Agriminerals News in Brief 27 February – 4 March

By Myles McCormick
Published: Friday, 04 March 2016

PotashCorp expects demand to rise; Potash West brings FTI Consulting on board to help in search for Dinner Hill partner.

Potash Corp. of Saskatchewan (PotashCorp) expects potash demand to pick up soon, following the implementation of number of supply cuts, Reuters newswire reported.

The company, the third largest producer of the fertiliser mineral globally, expects worldwide potash shipments to grow from 59m-62m tonnes this year to 70m tpa by 2020.

"We're now at the point where we expect that there be a response from the market," said PotashCorp CEO, Jochen Tilk, adding that it is too early to say whether more cuts will be necessary.

Tilk described Indian demand as "a perpetual disappointment" and said that lower US farm incomes have limited farmers' spending power.

Separately, the president of Unifor Local 922, the union representing PotashCorp workers, has expressed concern about the long term future of potash jobs in Sasketchewan, according to local paper, The Star Phoenix.

"We don’t have a crystal ball any more than anybody else, but it doesn’t look promising going into the next year either," said Rick Suchy, head of Unifor, which represents about 340 employees at the PotashCorp’s Lanigan mine.

"They [don’t] expect improvement in 2017, either (…) We’re concerned, but we’re content that we’re still working," Suchy added.

His statement followed an announcement by PotashCorp last week that it would curtail production at its Allan and Lanigan facilities in Saskatchewan, as it seeks to reduce its potash output by 400,000 tonnes this year.

ASX-listed Potash West NL will work with NYSE-listed FTI Consulting to promote the Dinner Hill project in Western Australia’s (WA) Dandaragan Trough to investors, as part of a bid to bring on board a partner.

"The investor reach of FTI Consulting will market this project in areas that see strong long-term growth in agriculture and the demand for agricultural inputs," said Potash West CEO, Patrick McManus.

Russian fertiliser producer Uralchem JSC said it invested Russian rouble (R) 97m ($1.32m*) in energy production and resource efficiency in 2015.

The company said that measures implemented have affected all of its plants and were aimed at upgrading energy-intensive production units, decreasing the anthropogenic impact on the environment and increasing the operational efficiency.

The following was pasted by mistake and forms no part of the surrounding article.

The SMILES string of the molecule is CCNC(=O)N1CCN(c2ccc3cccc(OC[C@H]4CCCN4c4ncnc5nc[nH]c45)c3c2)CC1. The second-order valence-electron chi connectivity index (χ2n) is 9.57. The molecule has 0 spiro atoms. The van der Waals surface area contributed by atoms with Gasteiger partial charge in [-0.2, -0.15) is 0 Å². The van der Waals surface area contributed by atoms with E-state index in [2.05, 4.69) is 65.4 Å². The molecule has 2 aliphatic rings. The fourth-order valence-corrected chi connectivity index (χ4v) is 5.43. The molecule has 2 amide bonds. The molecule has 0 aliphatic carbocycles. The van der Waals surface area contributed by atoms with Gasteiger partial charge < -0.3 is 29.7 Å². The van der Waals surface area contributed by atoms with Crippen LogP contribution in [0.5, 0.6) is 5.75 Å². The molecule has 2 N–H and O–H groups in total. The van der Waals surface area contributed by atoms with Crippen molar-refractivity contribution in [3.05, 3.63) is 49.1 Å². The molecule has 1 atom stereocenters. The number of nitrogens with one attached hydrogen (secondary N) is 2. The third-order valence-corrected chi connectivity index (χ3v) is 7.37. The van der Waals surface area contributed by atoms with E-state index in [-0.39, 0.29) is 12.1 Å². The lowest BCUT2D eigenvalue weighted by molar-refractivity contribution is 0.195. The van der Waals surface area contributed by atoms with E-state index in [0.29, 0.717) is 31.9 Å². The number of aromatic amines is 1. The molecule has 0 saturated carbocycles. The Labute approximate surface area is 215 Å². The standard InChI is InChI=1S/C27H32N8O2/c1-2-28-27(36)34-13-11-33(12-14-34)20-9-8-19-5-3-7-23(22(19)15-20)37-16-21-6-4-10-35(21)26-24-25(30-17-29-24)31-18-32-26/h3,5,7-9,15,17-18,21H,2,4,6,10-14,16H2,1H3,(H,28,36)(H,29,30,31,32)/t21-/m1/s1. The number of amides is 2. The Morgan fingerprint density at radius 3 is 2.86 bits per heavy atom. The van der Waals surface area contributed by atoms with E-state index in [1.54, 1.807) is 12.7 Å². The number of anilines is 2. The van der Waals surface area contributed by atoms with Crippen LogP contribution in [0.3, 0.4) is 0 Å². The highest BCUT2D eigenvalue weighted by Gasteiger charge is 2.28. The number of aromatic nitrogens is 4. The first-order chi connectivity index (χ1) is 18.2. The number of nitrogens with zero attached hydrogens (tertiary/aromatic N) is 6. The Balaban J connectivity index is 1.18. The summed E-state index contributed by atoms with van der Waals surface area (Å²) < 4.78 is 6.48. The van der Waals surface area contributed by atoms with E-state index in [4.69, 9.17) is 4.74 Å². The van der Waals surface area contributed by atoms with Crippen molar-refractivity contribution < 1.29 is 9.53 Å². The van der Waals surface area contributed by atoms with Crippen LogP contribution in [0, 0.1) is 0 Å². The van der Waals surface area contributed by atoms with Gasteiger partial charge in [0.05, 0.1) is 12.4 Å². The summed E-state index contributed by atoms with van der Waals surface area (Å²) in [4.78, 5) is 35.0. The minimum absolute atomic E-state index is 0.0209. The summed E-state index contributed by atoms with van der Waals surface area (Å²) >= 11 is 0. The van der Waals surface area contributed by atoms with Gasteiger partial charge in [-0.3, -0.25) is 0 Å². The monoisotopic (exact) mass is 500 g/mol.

Separately, the company said it had increased its funding for social and charitable programmes to R 531m ($7.22m) in 2015. The figure donated marks a 126% year-on-year (y-o-y) increase from 2014.

The Confederation of Namibian Fishing Associations has reiterated calls not to lift a ban on phosphate mining off the country’s coast until such a time as it has been proven that there will be no environmental impact, according to local news reports.

"Phosphate mining at sea is an unknown. To start phosphate mining in Namibia without having done thorough robust research is taking a huge risk," Matti Amukwa, confederation chairman, said.

The country’s fisheries minister, Bernhard Esau, has said the ban will remain in place for the foreseeable future.

"I will only be comfortable on the way forward when more peer-reviewed and verifiable knowledge is gained through appropriate studies, and not just conclusions derived from a single study by a sole source," Esau said.

Finally, in financing news, New Zealand-based Chatham Rock Phosphate Ltd has entered into a conditional subscription agreement for New Zealand dollar (NZ$) 600,000 ($401,772) of new shares from a private investor at a price of NZ$0.006/share ($0.004/share).

The company said that it would receive the investment in installments over a 12-month period. NZ$350,000 ($234,367) of the subscription is unconditional, while the remaining NZ$250,000 ($167,405) is conditional on the completion of a pre-break announcement process.

*Conversions made March 2016